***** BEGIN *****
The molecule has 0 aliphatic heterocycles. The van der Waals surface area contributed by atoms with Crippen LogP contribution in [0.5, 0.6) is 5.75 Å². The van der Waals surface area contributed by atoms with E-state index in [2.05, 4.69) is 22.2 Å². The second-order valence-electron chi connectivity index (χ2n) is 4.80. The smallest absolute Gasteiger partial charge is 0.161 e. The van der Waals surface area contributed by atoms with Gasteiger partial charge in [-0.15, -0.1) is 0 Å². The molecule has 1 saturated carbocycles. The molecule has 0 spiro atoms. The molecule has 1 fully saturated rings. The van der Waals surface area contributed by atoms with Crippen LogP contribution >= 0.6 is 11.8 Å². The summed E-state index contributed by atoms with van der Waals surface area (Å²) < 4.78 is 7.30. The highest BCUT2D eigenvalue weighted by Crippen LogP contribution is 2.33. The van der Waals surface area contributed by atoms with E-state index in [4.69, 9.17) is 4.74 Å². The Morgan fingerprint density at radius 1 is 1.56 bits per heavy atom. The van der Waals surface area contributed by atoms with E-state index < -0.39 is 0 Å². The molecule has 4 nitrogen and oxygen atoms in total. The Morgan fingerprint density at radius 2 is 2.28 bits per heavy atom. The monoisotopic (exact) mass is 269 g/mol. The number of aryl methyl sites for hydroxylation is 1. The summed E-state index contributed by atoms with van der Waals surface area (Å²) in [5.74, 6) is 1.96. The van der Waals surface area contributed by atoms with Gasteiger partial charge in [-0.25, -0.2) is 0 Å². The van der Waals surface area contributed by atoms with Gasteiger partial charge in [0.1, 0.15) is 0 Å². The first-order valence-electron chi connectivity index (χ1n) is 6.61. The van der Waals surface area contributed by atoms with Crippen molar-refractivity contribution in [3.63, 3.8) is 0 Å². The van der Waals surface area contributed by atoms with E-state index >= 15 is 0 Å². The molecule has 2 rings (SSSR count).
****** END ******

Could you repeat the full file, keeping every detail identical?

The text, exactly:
The molecule has 0 aliphatic heterocycles. The van der Waals surface area contributed by atoms with Crippen LogP contribution in [0.5, 0.6) is 5.75 Å². The van der Waals surface area contributed by atoms with E-state index in [2.05, 4.69) is 22.2 Å². The second-order valence-electron chi connectivity index (χ2n) is 4.80. The smallest absolute Gasteiger partial charge is 0.161 e. The van der Waals surface area contributed by atoms with Gasteiger partial charge in [-0.15, -0.1) is 0 Å². The molecule has 1 saturated carbocycles. The molecule has 0 spiro atoms. The molecule has 1 fully saturated rings. The van der Waals surface area contributed by atoms with Crippen LogP contribution >= 0.6 is 11.8 Å². The summed E-state index contributed by atoms with van der Waals surface area (Å²) < 4.78 is 7.30. The highest BCUT2D eigenvalue weighted by Crippen LogP contribution is 2.33. The van der Waals surface area contributed by atoms with E-state index in [4.69, 9.17) is 4.74 Å². The Morgan fingerprint density at radius 1 is 1.56 bits per heavy atom. The van der Waals surface area contributed by atoms with E-state index < -0.39 is 0 Å². The molecule has 4 nitrogen and oxygen atoms in total. The Morgan fingerprint density at radius 2 is 2.28 bits per heavy atom. The monoisotopic (exact) mass is 269 g/mol. The number of aryl methyl sites for hydroxylation is 1. The summed E-state index contributed by atoms with van der Waals surface area (Å²) in [5.74, 6) is 1.96. The van der Waals surface area contributed by atoms with Gasteiger partial charge in [-0.25, -0.2) is 0 Å². The van der Waals surface area contributed by atoms with Gasteiger partial charge in [0.1, 0.15) is 0 Å². The first-order valence-electron chi connectivity index (χ1n) is 6.61. The van der Waals surface area contributed by atoms with Crippen molar-refractivity contribution in [3.63, 3.8) is 0 Å². The van der Waals surface area contributed by atoms with E-state index >= 15 is 0 Å². The molecule has 2 rings (SSSR count).